The World's Largest Resource for the Cart, Kiosk, and Temporary Retail Industry

Summer 2011
Clear the Clutter

Too much clutter in already cramped cart quarters can turn off customers. Here are some ideas to rid displays of clutter.

The statement, “less is more” as a rule for merchandising a common area unit (RMU or kiosk) may sound clichéd, but its thoughtful application is the key to a successful result. Too often, merchants manically pack as much product in their display as possible with the misguided notion that their sales will increase proportionately. The result is a chaotic and cluttered presentation that more often than not, is a sales deterrent.

Why less is more

There are reasons why the “kitchen sink” approach to merchandising is a recipe for failure. First, high product density results in visual chaos that overwhelms the shopper. There isn’t enough time for the shopper to sort through the clutter and determine if the merchandise is of enough interest to stop and shop. Successful display design makes a product presentation positive and conspicuous even in an environment filled with other products.

Overcrowding products reduces their perceived value in the shopper’s mind; they become common and unremarkable. Does a window at Tiffany’s show goods packed so tightly they might as well be in bins? For goods to stand out use a complementary fixture that puts the emphasis on the product.

It is possible to pack product so tightly that it becomes physically impossible for a consumer to shop comfortably. The consequences of a truly overcrowded display may be that a shopper cannot examine merchandise because it is either too hard to get to, or because they must risk toppling product and making an embarrassing mess.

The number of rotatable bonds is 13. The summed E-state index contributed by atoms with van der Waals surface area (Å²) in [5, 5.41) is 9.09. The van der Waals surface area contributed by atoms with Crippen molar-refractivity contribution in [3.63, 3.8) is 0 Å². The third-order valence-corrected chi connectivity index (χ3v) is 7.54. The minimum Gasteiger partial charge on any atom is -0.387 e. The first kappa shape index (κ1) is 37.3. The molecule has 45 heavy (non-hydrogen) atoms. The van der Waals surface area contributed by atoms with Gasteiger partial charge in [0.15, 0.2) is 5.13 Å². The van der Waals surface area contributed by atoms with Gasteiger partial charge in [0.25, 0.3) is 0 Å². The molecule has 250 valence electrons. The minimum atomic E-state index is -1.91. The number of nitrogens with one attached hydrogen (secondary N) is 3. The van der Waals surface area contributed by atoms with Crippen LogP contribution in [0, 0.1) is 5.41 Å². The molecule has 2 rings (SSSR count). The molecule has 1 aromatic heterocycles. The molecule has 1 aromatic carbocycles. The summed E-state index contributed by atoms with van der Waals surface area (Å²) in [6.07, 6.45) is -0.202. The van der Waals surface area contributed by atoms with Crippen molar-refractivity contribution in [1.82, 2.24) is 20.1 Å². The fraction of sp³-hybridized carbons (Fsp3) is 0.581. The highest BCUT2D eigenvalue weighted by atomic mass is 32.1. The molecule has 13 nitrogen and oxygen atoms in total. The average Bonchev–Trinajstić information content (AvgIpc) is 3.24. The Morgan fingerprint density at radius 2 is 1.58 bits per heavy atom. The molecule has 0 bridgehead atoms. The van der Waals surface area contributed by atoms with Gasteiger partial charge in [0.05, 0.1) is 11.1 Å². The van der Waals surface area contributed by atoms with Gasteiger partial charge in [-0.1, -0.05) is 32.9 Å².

Additionally, overcrowded displays cause the retail concept of an RMU or kiosk to be lost so that the shopper does not get a clear, concise perception of the product theme.

Clearing clutter

Here are some points to keep in mind to create a stunning and clutter-free display:

Remove all products not in the use clause.

Evaluate the best way to merchandise the product—jewelry in this example. Select displays that will show the product at its best; note, there may be several effective solutions.

Evaluate the presentation to ensure that it conforms to the basics rules of merchandising: group products by color, style, or size.

Evaluate how much product is necessary to showcase on the RMU and plan the display accordingly. Make it easy for the customer to access product and shop.

Always analyze sales data before starting or reworking display design. Understand what has sold quickly, what has produced the highest gross revenue in a sales period; and just as important, what has not. Remove products that are not selling. Every square inch of space is valuable real estate.

Avoid the use of glass cases. Historical data shows that products exposed to the touch and feel of the consumer will have higher sales than the same products placed behind glass.

Obviously a cost-benefit analysis of sales vs. shrinkage is necessary. Shrinkage can be minimized through proper display practices and product placement on the RMU.

Avoid mismatched displays, cheap-looking signs, or signs that read “SALE.” Such signs instantly cheapens the perceived value of the goods sold.

Pay attention to signage and its use—don’t overuse signs. Choose signage for visibility at strategic distances from the RMU or kiosk. A sign visible at 100 feet will overwhelm the display by virtue of its size and waste valuable real estate.

Following the principle “less is more” when it comes to merchandising your cart or kiosk, is bound to pay rich dividends in sales. A clutter-free display is an inviting one.

Sharon Loeff

Sharon Loeff, of the Scottsdale, AZ-based consulting firm, Shopworks, has been involved in the specialty leasing industry for more than thirty years. For more information, visit

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